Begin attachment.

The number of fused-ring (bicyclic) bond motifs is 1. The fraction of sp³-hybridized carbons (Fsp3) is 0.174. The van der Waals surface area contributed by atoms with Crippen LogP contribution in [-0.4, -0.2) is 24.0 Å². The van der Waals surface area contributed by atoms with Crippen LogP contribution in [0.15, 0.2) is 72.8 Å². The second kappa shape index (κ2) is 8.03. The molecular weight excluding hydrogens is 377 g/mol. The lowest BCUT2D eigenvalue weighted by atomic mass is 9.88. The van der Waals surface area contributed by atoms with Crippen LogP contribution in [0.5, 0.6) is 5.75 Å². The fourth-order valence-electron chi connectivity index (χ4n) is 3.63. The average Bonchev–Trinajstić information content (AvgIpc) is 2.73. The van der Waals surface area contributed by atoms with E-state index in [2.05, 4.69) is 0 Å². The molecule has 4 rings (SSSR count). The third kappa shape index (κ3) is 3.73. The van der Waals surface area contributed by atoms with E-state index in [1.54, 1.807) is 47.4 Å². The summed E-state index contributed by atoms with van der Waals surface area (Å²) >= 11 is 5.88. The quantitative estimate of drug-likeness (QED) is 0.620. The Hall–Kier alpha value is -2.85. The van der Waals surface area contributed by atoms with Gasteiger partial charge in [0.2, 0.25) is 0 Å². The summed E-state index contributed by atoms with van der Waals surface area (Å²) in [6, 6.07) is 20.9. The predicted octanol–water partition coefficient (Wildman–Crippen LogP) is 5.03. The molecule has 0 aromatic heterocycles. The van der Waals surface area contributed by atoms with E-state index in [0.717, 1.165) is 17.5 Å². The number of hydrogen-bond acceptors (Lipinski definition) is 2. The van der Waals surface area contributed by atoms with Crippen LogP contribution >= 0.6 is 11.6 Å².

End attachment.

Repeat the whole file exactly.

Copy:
The number of fused-ring (bicyclic) bond motifs is 1. The fraction of sp³-hybridized carbons (Fsp3) is 0.174. The van der Waals surface area contributed by atoms with Crippen LogP contribution in [-0.4, -0.2) is 24.0 Å². The van der Waals surface area contributed by atoms with Crippen LogP contribution in [0.15, 0.2) is 72.8 Å². The second kappa shape index (κ2) is 8.03. The molecular weight excluding hydrogens is 377 g/mol. The lowest BCUT2D eigenvalue weighted by atomic mass is 9.88. The van der Waals surface area contributed by atoms with Crippen LogP contribution in [0.5, 0.6) is 5.75 Å². The fourth-order valence-electron chi connectivity index (χ4n) is 3.63. The average Bonchev–Trinajstić information content (AvgIpc) is 2.73. The van der Waals surface area contributed by atoms with E-state index in [2.05, 4.69) is 0 Å². The molecule has 4 rings (SSSR count). The third kappa shape index (κ3) is 3.73. The van der Waals surface area contributed by atoms with E-state index in [1.54, 1.807) is 47.4 Å². The summed E-state index contributed by atoms with van der Waals surface area (Å²) >= 11 is 5.88. The quantitative estimate of drug-likeness (QED) is 0.620. The Hall–Kier alpha value is -2.85. The van der Waals surface area contributed by atoms with Gasteiger partial charge in [0.2, 0.25) is 0 Å². The summed E-state index contributed by atoms with van der Waals surface area (Å²) in [6, 6.07) is 20.9. The predicted octanol–water partition coefficient (Wildman–Crippen LogP) is 5.03. The molecule has 0 aromatic heterocycles. The van der Waals surface area contributed by atoms with E-state index in [0.717, 1.165) is 17.5 Å². The number of hydrogen-bond acceptors (Lipinski definition) is 2. The van der Waals surface area contributed by atoms with Crippen LogP contribution >= 0.6 is 11.6 Å².